Those who followed former French President Jacques Chirac’s era will see much of his diplomatic approach in the presidency of Emmanuel Macron. Chirac adopted a form of personal diplomacy where he built relations on the basis of personal and close knowledge of world leaders.
This successful approach was adopted throughout Chirac’s term in office, not only with late Lebanese prime minister Rafic Hariri, but also with the King of Morocco Hassan II.
Yasser Arafat called him Dr. Chirac, while the Kings and Princes of Saudi Arabia – the late King Fahd bin Abdul Aziz, the late Crown Prince Sultan bin Abdulaziz and King Abdullah as well as the Custodian of the Two Holy Mosques, King Salman – were friends to Chirac.
Even if the issue remains unresolved for some time, Macron has advised all sides in Lebanon to refrain from involving themselves in the various crises facing the regionRanda Takieddine
The truth is Chirac’s relations with world leaders deserve to be the subject of a book in itself. The young French president Macron seems to be adopting the same approach and although he acknowledges that he is new to the international scene he has made quick and intelligent moves, and possesses an inspirational form of leadership.
For instance, when Macron felt that Lebanon was on the verge of war after the resignation of Prime Minister Sa’ad Hariri – given that tensions between Gulf states with Iran had escalated – he understood that this war could be ugly given the presence of one and a half million displaced Syrians, and so he hurried to prevent the fire from engulfing the Middle East.
Thus, Macron paid a visit to the UAE and met His Highness Crown Prince Mohammed bin Zayed Al Nahyan. He then visited Saudi Arabia to meet with His Highness Crown Prince Mohammed bin Salman. Thereafter, he invited Saad Hariri and his family to visit France after having established contact with Lebanese President Michel Aoun. He also called on all those he personally knew, including leaders of Iran and Israel, in an effort to calm the situation and prevent the outbreak of war in Lebanon.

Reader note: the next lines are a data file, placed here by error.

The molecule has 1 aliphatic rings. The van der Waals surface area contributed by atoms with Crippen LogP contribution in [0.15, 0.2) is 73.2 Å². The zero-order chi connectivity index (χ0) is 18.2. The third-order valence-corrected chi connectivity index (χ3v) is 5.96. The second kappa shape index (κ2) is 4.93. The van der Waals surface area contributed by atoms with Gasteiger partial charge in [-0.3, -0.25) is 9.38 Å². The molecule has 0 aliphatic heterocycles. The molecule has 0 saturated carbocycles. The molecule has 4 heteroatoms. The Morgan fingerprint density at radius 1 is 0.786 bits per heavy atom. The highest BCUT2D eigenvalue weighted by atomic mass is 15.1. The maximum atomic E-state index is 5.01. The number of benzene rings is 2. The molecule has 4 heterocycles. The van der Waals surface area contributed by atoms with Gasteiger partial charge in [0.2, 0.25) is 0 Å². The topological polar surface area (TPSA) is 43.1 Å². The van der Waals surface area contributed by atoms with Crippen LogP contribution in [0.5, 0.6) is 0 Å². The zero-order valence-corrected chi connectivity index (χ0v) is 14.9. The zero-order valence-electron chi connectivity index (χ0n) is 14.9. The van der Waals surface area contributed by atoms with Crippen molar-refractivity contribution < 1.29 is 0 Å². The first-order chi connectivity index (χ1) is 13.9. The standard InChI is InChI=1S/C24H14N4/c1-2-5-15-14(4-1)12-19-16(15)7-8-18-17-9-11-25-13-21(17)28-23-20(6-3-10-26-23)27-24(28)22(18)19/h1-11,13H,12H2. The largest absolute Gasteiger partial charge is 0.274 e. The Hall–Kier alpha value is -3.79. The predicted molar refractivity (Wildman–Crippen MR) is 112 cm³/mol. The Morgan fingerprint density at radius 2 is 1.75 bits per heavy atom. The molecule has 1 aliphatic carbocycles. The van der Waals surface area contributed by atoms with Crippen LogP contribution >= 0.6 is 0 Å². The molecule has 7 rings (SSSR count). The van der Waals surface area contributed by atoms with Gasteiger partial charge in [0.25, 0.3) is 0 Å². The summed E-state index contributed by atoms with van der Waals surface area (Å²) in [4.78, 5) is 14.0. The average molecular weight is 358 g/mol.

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Thus, Macron saved Lebanon from a war albeit the country may remain subjected to a protracted phase of political crisis after Hariri’s resignation. Even if the issue remains unresolved for some time, Macron has advised all sides in Lebanon to refrain from involving themselves in the various crises facing the region.
He has also urged Lebanese Foreign Minister Gebran Bassil – on receiving him as an envoy of President Aoun – for the need to inoculate Lebanon from the crises facing the region and thereby remain neutral towards Syria and Hezbollah.
Macron’s advice to Bassil was that although Hezbollah was a political player in Lebanon, one party should not exercise its authority in making all the decisions for the country on its internal matters and at international levels because of its alliance with President Aoun’s party.
Unfortunately for Lebanon, the hegemony of Syria and the Assad family in Lebanon has allowed Hezbollah to become the strongest variable in the power equation of the country.
France takes the lead
Hezbollah has prevented Lebanon from observing the principle of non-interference in foreign crises by involving it in Syria, Yemen and Bahrain. The French president has urged Lebanon to pursue a policy of self-abnegation to protect itself. The strong links between France and Lebanon were demonstrated when Macron invited the Lebanese prime minister to his state for the first time during his presidency.
President Macron and his wife Brigitte greeted Hariri, his wife Lara and their eldest son Hossam, in front of the international media, and showed signs of intimate friendship by holding Hariri’s hand and embracing the family as if they were members of family. Suddenly, Lebanon is back to being in the headlines as international media starts to focus on Macron’s role.
The ingenuity of the young French president, which won him the presidency, at a time when most pundits thought he would not make it, is becoming evident each day as he begins to implement his reforms. Macron is determined to continue his role in the international arena.
He is scheduled to visit Iran later where he would warn the regime about its aggressive policies aimed at destabilizing the Gulf, Lebanon, Syria and Iraq, and will at least try to persuade it to change its policies. He will continue trying to contribute towards crisis resolution. For instance, he is trying to resolve the crisis in Syria, despite the difficulties and obstacles and in spite of the limited abilities of Russia and the US in the Syrian war.
His youthful dynamism may contribute to his success; especially since European countries remain in the grip of their own internal political crises. Britain is grappling with the Brexit issue, German Chancellor Angela Merkel is unable to form a government and Spain confronts the Catalonian problem. As such, Macron’s France currently remains the best European player for making its presence felt on the international stage.
This article is also available in Arabic.
Randa Takieddine is a Lebanese writer and the director of Al-Hayat newspaper office in Paris.